Triathletes know that races can be won or lost not just during the swim, bike, or run, but during the transitions in between. During my first triathlon, I had just completed the 12-mile bike when I entered the gate to the bike racks and ran my bike towards my row. Only one event to go! As I approached my spot, I saw my mom and my husband cheering for me by the sidelines. I smiled hugely, waved exuberantly, and… ran right past my spot. I finally caught on as my dismayed family started yelling at me to stop and turn around.
Not my best transition.
Transitions in teaching are just as important as they are in triathlons. More important, because student learning (and not just my bruised ego) depends upon them. Continue reading
I love homework. But I didn’t always. I used to hate homework. I hated it as a student, and I hated it as a teacher. I hated it for all the reasons it is now questioned by education researchers. Homework at the elementary level is usually:
- Busywork (for teachers and students)
- If un-differentiated: too easy for some students, too hard for others
- If differentiated: unbearably complicated and time-consuming for teachers
- Stressful for families
- Graded too slowly or infrequently to give students valuable feedback
- A poor form of assessment
- Something we (and I mean all of us: teachers and students and families) do only because we have to, or because we think we should, or because other people think we should.
I am also really skeptical of the idea that homework at the elementary level teaches study skills in and of itself. Now, if you put into place a real system for programmatically teaching children to study at home and at school and use homework strategically to reinforce that system, well, ok then. But usually, people expect that just by giving kids homework, they will learn study skills. Instead, I think kids learn how to procrastinate, how to put up a good fight with their parents, and how to put as little effort into their work as possible in order to get it done quickly.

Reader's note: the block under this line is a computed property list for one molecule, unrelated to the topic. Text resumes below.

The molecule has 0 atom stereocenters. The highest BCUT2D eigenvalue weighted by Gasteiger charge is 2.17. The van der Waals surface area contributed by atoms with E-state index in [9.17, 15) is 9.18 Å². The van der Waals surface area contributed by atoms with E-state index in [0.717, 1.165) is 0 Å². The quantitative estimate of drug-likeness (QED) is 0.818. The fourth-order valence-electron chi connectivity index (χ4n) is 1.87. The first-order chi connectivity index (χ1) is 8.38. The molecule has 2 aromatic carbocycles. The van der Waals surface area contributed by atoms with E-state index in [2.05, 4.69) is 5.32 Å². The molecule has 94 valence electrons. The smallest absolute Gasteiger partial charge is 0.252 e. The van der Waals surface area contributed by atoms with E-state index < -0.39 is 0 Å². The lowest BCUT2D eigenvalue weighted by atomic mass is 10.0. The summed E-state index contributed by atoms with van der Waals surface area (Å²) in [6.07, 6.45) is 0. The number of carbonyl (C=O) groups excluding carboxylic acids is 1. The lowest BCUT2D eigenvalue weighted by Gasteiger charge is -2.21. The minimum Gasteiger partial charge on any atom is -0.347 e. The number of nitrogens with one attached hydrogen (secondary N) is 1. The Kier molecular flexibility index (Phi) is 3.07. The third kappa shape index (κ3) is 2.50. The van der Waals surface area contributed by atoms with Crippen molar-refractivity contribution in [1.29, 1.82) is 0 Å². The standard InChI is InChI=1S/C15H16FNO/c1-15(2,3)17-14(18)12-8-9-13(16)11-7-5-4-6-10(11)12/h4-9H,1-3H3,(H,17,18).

I tried all kinds of traditional homework systems: weekly packets, daily assignments, even differentiated homework that involved making different packets for several different groups of students (which, by the way, is insane). And then I went to the Skillful Teacher, learned about effective effort, and decided there had to be a better way.
I asked myself, what if homework was really valuable? Better yet, what if homework was life-changing? What if it could teach students — prove to students — that with effective effort and time, they could achieve anything? Continue reading
It’s true, the best laid plans of mice and teachers often go awry. But in teaching, shoddy plans darn well guarantee disaster. The end of the year comes, and there is so much left to do and so little time to do it! New teachers, especially, trust me: you do not want to be that teacher who is frantically trying to fit two science units, a math unit, and, you know, the Pilgrims into the last three weeks of school.
In each of my 180 school days, I have about 4 hours of real instructional time. That’s it. It’s about 80% of what I think we really need. But it’s what I’ve got. So how do I get the most out of it?